Oak Bay's desire for revitalization clashes with neighbourhood opposed to a 4-storey apartment
The mayor favours more development, but community opposition to church's project is fierce
The list of B.C. municipalities with at least 5,000 people that have fewer residents today than a half-century ago is a who's who of resource-dependent towns in far-flung locations: Dawson Creek, Powell River, Port Alberni, Prince Rupert, Trail and Kitimat.
And also a well-educated seaside village right next to Victoria, where the median family income is 42 per cent higher than the rest of the province.
Oak Bay's new mayor, Kevin Murdoch, says the city must grow to tackle the problems of an aging population, aging infrastructure and aging stock of affordable housing.
"It's not sustainable," Murdoch says, after an election where he campaigned on streamlining the slow and sometimes byzantine set of regulations that has made redevelopment a difficult process.
In a municipality with more golf courses (three) than gas stations (zero), and where a proposal to legalize the city's secondary suites is now in its third year with no end in sight, the idea of significant rezoning change could be scoffed at, yet Murdoch is optimistic.
"We just need to find housing options that are appropriate for families and allow people to move within the community from single-family homes into apartments or townhouses," he said.
The process of overhauling the city's bylaws will take three years, said the mayor. But a contentious debate in council will come much sooner than that.
Battle over proposed rental units
At issue is a proposed 96 units of purpose-built rental housing by the Oak Bay United Church. It would be on the land it owns adjacent to the church, with most units priced below market rates, with a plan formally submitted in August 2018.
Nearly every nearby home has signs out opposing the project, arguing it doesn't fit the neighbourhood.
"We're parents. We understand what young people and seniors can face in terms of today's housing market," said former mayor Diana Butler, a member of the group Concerned Citizens of Oak Bay, created to oppose the project.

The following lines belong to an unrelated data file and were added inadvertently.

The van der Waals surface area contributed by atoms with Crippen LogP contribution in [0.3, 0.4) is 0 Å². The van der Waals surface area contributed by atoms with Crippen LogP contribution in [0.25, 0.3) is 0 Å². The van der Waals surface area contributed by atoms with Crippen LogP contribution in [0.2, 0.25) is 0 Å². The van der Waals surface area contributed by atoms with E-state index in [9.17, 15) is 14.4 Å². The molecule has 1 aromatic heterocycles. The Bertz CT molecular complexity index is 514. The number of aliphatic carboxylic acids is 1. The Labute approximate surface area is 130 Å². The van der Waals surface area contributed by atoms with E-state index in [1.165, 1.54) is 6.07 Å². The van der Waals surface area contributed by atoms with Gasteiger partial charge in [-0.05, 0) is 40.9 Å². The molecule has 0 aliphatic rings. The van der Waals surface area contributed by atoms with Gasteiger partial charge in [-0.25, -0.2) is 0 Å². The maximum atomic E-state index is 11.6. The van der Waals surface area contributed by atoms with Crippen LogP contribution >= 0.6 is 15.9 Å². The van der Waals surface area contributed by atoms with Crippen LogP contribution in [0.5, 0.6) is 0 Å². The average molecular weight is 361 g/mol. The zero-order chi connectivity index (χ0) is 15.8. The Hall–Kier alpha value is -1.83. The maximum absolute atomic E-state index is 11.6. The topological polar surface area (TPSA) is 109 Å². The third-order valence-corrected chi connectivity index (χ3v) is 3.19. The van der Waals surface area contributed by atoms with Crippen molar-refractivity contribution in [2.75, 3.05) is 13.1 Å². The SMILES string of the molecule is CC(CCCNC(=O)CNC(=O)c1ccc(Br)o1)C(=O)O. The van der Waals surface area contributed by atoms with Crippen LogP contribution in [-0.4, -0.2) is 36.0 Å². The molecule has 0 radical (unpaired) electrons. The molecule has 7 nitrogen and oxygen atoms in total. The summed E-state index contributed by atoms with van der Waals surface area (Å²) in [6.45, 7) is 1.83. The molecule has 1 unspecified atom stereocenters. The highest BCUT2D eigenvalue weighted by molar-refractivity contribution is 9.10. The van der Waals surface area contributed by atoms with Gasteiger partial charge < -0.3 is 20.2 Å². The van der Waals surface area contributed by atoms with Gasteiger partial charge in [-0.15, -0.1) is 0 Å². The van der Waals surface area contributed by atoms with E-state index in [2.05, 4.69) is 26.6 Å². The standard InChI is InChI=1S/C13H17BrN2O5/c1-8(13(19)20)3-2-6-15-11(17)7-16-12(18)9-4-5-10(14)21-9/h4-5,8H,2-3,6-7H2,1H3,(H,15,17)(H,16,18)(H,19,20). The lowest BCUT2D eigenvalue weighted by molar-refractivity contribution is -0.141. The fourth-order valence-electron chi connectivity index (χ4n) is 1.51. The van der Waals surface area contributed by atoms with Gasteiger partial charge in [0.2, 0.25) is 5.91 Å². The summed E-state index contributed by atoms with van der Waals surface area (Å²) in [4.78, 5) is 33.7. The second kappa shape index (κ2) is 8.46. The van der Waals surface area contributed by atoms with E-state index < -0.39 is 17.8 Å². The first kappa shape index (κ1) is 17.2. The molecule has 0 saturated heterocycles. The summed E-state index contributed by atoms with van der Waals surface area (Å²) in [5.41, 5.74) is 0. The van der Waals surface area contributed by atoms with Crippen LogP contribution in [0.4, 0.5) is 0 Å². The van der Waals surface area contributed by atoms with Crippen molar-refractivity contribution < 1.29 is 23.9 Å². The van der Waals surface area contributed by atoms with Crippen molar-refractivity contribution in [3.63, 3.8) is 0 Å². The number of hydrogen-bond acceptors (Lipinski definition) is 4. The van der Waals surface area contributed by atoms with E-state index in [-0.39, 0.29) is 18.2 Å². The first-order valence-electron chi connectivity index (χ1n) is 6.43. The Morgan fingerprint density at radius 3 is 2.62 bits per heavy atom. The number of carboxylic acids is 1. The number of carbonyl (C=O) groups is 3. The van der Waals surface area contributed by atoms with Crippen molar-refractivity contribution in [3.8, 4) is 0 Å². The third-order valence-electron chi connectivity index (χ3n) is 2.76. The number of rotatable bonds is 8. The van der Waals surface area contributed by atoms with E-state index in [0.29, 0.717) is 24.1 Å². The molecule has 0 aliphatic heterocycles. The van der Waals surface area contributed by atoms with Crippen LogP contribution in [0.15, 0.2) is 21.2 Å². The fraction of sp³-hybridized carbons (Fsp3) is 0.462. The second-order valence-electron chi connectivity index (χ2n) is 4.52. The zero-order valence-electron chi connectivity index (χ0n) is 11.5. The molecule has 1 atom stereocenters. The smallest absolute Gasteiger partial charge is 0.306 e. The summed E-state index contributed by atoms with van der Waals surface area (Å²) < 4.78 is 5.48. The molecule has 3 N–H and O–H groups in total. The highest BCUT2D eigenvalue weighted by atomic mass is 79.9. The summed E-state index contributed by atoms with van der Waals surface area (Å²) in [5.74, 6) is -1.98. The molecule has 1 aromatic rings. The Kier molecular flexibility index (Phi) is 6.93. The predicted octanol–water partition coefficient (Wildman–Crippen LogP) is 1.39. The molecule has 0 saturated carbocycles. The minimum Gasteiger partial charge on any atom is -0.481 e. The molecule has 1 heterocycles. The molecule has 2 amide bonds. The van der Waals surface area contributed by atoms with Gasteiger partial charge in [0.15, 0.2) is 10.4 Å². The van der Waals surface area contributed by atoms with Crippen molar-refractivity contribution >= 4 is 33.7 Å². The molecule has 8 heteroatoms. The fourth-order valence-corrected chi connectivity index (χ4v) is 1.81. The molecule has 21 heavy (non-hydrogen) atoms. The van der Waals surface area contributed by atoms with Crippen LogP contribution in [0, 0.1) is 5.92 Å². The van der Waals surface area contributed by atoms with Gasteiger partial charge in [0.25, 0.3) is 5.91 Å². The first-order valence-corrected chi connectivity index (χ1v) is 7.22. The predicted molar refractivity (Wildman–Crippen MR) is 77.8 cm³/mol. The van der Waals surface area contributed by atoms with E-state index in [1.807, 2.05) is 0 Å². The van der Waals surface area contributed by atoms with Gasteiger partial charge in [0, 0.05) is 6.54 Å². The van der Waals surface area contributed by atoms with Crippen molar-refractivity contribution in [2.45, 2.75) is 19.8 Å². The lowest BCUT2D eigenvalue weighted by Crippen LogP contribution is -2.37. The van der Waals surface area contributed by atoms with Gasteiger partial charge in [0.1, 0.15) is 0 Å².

"So we're sympathetic to that. It's not an affordable housing issue for us. It's a land-use issue."
Butler said the proposed apartment block would set a precedent, causing a domino effect on the street, possibly spurring other similar developments.
The group said it hopes the church will "find something that works for the church and works for us ... so it's a win-win for everyone."
But a conversation with Cheryl Thomas, chair of the church's development committee, shows how unlikely that is.
"There is a small committed group of people in Oak Bay that don't want change and they think Oak Bay should just stay the way it is," she said. "If a church can't do this and provide something like this that's needed in the community, I don't see it happening in Oak Bay. Period."
No promises from mayor
Murdoch, the mayor, wouldn't say how he will vote on the project, saying he wants to wait to see the details when staff bring the submitted proposal to council. But he said the protracted debate over the building shows why Oak Bay needs clearer development guidelines for the entire city going forward, so residents have clear expectations of what can and can't be built.
Councillor Andrew Appleton said he's confident that process will result in Oak Bay growing its population while preserving the heritage dear to so many residents.
"Obviously there's this sort of abiding vision of Oak Bay as being a very conservative and slow to change, and I think people would be surprised [at] just how interested people are new development and adding some housing mix," he said.
"People's abiding opinion of Oak Bay, I think in a lot of cases, is not where we're at right today."
But when the United Church proposal comes to council as expected by the end of this year, it will provide a test of how committed Murdoch is to his rhetoric.
Metro Matters: On The Road is exploring how new city governments throughout B.C. are approaching age-old issues (some political, some not) in their communities.